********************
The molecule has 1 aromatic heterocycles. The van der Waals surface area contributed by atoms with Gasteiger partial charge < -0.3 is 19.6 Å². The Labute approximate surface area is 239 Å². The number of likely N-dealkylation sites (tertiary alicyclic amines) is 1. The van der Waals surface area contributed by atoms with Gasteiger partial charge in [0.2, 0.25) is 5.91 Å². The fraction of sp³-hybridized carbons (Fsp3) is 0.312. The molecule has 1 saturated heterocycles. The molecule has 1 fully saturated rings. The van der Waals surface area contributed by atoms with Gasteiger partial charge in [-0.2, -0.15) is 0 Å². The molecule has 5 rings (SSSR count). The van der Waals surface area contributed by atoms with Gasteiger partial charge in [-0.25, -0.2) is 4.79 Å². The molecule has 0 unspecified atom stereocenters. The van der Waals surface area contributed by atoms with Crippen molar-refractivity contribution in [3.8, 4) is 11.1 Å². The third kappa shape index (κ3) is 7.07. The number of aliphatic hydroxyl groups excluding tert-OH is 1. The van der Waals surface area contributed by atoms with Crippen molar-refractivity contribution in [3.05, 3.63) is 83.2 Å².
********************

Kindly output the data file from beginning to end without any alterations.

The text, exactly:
The molecule has 1 aromatic heterocycles. The van der Waals surface area contributed by atoms with Gasteiger partial charge < -0.3 is 19.6 Å². The Labute approximate surface area is 239 Å². The number of likely N-dealkylation sites (tertiary alicyclic amines) is 1. The van der Waals surface area contributed by atoms with Gasteiger partial charge in [0.2, 0.25) is 5.91 Å². The fraction of sp³-hybridized carbons (Fsp3) is 0.312. The molecule has 1 saturated heterocycles. The molecule has 1 fully saturated rings. The van der Waals surface area contributed by atoms with Gasteiger partial charge in [-0.2, -0.15) is 0 Å². The molecule has 5 rings (SSSR count). The van der Waals surface area contributed by atoms with Gasteiger partial charge in [-0.25, -0.2) is 4.79 Å². The molecule has 0 unspecified atom stereocenters. The van der Waals surface area contributed by atoms with Crippen molar-refractivity contribution in [3.8, 4) is 11.1 Å². The third kappa shape index (κ3) is 7.07. The number of aliphatic hydroxyl groups excluding tert-OH is 1. The van der Waals surface area contributed by atoms with Crippen molar-refractivity contribution in [3.05, 3.63) is 83.2 Å².